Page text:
There are, however, a few areas where the ACHA – its rank and file along with its leaders – might be more catholic. First of all, and most importantly, being “catholic with a lower case c” could mean using Twitter. The 2015 meeting of the American Historical Association appeared as the hashtag #AHA2015 in thousands of tweets. A few ACHA members, notably RiAH blogger and digital aficionado Monica Mercado, made the effort to tweet – and to great success – but the ACHA also needs an institutional Twitter presence. The American Catholic Historical Association does not have a Twitter handle and it lacks a hashtag. Please note, ACHA members, that the American Society of Church History goes by the handle @ASChurchHistory and has over 850 followers. The ACHA and its members could make sure that we have a Twitter handle and a viable hashtag by the time of our 2016 meeting in Atlanta.
In the future, a more catholic ACHA might also host book panels. Not to suggest that we are competing with our separated brothers and sisters over at the American Society of Church History, but the ACHA had nothing comparable to the ASCH’s book panel that cross-pollinated Mark Noll’s America’s God and John Lardas Modern’s Secularism in Antebellum America. ACHA members should be encouraged to propose book sessions – it’s not as if we lack candidates for panel-setting books. Book panels for 2015/2016 might look at Paula Kane’s Sister Thorn and Catholic Mysticism in Modern America, Mary Beth Fraser Connolly’s Women of Faith: The Chicago Sisters of Mercy and the Evolution of a Religious Community, Steven Avella’s Confidence and Crisis: A History of the Archdiocese of Milwaukee, 1958-1977, and Una Cadegan’s All Good Books are Catholic Books: Print Culture, Censorship and Modernity in Twentieth Century America. What new books are coming down the pipeline? We might host a roundtable on books like Catholics in the American Century: Recasting Narratives of US History, edited by Kathleen Sprows Cummings and R. Scott Appleby. Why do we not have more panels on historiography? Can we bring in books and speakers from outside Catholic Studies to consider how a focus on Catholics might change the conversation in other fields? Books, it hardly need be said, are part of our “broad interest.”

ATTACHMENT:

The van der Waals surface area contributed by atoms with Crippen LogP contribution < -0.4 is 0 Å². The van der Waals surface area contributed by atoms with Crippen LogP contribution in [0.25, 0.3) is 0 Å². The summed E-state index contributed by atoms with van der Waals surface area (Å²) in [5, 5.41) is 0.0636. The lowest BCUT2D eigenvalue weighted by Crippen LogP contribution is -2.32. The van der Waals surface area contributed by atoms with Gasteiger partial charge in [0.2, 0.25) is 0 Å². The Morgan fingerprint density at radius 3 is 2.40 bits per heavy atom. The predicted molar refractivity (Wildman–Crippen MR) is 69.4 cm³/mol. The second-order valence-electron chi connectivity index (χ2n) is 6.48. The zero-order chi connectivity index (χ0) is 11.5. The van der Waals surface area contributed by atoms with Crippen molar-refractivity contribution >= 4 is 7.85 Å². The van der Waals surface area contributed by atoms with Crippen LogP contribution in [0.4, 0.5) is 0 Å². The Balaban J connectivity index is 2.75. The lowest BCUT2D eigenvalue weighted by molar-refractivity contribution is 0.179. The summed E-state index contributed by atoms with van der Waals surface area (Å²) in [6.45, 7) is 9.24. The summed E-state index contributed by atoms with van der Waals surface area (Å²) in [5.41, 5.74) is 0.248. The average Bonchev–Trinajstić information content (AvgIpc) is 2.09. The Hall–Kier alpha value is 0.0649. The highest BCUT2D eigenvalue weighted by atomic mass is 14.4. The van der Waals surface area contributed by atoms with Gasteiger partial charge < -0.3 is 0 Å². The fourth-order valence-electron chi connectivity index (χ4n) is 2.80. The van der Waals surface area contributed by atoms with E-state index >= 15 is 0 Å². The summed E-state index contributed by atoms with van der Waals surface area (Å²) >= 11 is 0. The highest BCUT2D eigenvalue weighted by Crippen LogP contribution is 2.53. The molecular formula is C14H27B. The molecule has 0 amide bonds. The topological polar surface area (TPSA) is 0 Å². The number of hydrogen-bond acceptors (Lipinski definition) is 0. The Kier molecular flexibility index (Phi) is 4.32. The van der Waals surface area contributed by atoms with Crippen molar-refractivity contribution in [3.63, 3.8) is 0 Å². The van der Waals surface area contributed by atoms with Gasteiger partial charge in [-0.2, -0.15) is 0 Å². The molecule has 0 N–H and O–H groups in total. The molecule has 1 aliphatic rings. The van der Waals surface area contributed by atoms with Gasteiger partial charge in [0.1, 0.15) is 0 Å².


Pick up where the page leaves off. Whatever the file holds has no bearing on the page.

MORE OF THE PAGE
Finally, the ACHA might be more welcoming to the theoretical work being done in the broader Catholic Studies world. We might even be more welcoming to theologians! Theology and critical studies would be a welcome complement to the more strictly empirical work being done by those of us who are trained in history departments.
I would suggest that members of the ACHA consider some of these reflections on our recent meeting in New York as we approach our spring meeting at the University of Notre Dame in March, and our next annual gathering in Atlanta. I would also like to invite the many readers of this blog who do not work primarily on American Catholic history into a conversation about making the ACHA more “catholic.” There is perhaps no better online forum than the RiAH blog for discussing how the ACHA might become more universal, broad in its interests, and involving all.
Peter Cajka is a Ph.D. candidate at Boston College, where he works on religion in modern American history. His dissertation traces the revival of interest Americans showed in lived experiences and theologies of conscience in the 1960s and 1970s.